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Now I am Vegan

March 31, 2013

The spiritual life is a surprising journey. It all takes place somewhere inside of you, involving your mind and heart and something we might call ‘soul’ except that we can’t really define what we mean by that. It is fed by the ideas that come at you and the people you meet and all the experiences that touch you in some way. Like a stew, it simmers away in the background of your daily living quite often, hardly noticed, and then there comes a time when it is ready for the next stage – the time when you notice it, see it, listen to it bubbling and smell its aromas. You visit the pot of it, adding this and that and tasting it, and, at last, intentionally lavish some care upon it.

Mine began as a child of 7 reading about Jesus in a book of stories that were a christening gift and led me in my early adult years to join the Church, thinking that there I would find like-minded people with whom to share my soul’s journey. It was a longing for a more Christ- like life, and help to achieve that. Alas,  it was not to be and I left in sadness and deep disillusion many years later, rather wounded by my many disappointments and frustrations with the people of Jesus.

From there I threw myself into the environmental movement, waking up to the fact that humans were trashing the planet and wanting to do something about it. Around the same time I read Peter Singer’s book ‘Animal Liberation’ and was immediately affected by its stark truths about our whole attitude to the other animals who share this earth with us. I became vegetarian.

Through many changing scenes of life I dropped in and out of all these inner paths and  lost sight of the ball a few times. Not attending church or any other sort of spiritual community for about 15 years had an effect on me that I never noticed while I was just going about my daily life.  It was insidious but the absence of a regular dose of some kind of challenging and inspirational message had negative efffects on all my relationships and on my reactions to stressful situations. I had married a man who had no religious faith and was not vegetarian,  and both these things rubbed the edges off my own connection to my inner life, made me less of myself, somehow. But it has taken years for me to recognise this.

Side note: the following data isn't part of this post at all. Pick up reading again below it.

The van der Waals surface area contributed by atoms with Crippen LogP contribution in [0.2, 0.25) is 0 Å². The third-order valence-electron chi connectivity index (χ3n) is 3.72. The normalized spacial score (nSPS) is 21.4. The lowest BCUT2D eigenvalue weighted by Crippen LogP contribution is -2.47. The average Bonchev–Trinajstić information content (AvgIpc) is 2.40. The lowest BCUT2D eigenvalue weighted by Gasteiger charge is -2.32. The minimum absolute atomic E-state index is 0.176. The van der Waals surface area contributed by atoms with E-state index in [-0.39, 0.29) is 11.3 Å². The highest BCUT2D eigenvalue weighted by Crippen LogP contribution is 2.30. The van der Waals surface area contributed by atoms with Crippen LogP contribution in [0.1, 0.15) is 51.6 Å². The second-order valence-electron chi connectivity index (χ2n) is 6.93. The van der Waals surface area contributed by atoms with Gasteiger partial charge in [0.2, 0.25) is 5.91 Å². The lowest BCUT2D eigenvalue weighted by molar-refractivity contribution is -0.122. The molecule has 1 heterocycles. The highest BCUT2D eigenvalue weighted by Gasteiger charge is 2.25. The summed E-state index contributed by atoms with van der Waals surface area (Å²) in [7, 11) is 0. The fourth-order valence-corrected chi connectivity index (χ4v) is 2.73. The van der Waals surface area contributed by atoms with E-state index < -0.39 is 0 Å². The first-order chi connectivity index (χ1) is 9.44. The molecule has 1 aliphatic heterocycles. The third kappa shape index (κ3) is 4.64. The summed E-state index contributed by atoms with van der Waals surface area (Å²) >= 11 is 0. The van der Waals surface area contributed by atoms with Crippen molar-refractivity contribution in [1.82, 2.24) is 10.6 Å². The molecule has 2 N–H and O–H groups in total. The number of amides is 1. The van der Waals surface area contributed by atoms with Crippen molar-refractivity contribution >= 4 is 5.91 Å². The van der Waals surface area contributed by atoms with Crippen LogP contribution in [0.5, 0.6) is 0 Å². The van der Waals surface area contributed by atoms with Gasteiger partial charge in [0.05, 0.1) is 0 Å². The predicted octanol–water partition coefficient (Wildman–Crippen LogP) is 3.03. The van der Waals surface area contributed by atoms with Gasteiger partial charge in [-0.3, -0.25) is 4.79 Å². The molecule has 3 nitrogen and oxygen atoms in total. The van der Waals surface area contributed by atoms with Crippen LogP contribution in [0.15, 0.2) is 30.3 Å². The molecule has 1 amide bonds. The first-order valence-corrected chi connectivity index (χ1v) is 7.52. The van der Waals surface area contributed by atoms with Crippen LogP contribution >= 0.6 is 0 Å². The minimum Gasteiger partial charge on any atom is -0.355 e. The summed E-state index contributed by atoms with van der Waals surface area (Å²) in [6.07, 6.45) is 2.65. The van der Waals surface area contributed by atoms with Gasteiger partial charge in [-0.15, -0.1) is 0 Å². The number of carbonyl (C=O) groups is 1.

I discovered New Unity by accident one morning as I was browsing the internet and visiting atheist websites. I was not looking for another ‘church.’ But as I read about this radically inclusive community of faith in North London, things inside me, long asleep. woke up. I was amazed by what I was reading, excited by the knowledge that this community was in London, and reachable for me, and that it seemed to embody all that I had thought Christianity was, so long ago, and had found, to my sorrow, that it wasn’t.

In May 2011 I walked through the door of Unity church in Upper St, Islington, for the first time, and my ‘journey towards wholeness’ finally began in earnest. It was like all the bits of my life up until then had been waiting, like a dormant seed, for the right light and warmth and soil conditions, to burst forth. And the effect on me has been a complete overhaul of my life. I now have resources within me for coping with all that life throws at me so much better than I ever did in the past. I am so much more grateful for the little things and so much more joyful about everything in my life. I am learning that the outward things need not spoil the inner peace and joy – it is the attitude that is everything.

And now I am vegan. Without New Unity, and, through it, connection to Unitarian Universalists on line, the seed that Peter Singer planted in my soul in the late 1970s, would probably not now be flourishing. Veganism just makes sense of everything that I am and is so much the right path for me. I also happen to think, of course,  that it is the right path for every spiritual person who lives in the world as it now is. Compassion, justice, non-violence, peace – all these values that  I have prized highly all my life are in this ethic. Walking gently on the earth, respect for the wild places, respect for life, concern for world hunger, awareness of our connectedness, the sacredness of  all that is. All of it is within the ethic we call veganism. So now I am vegan. Namaste.

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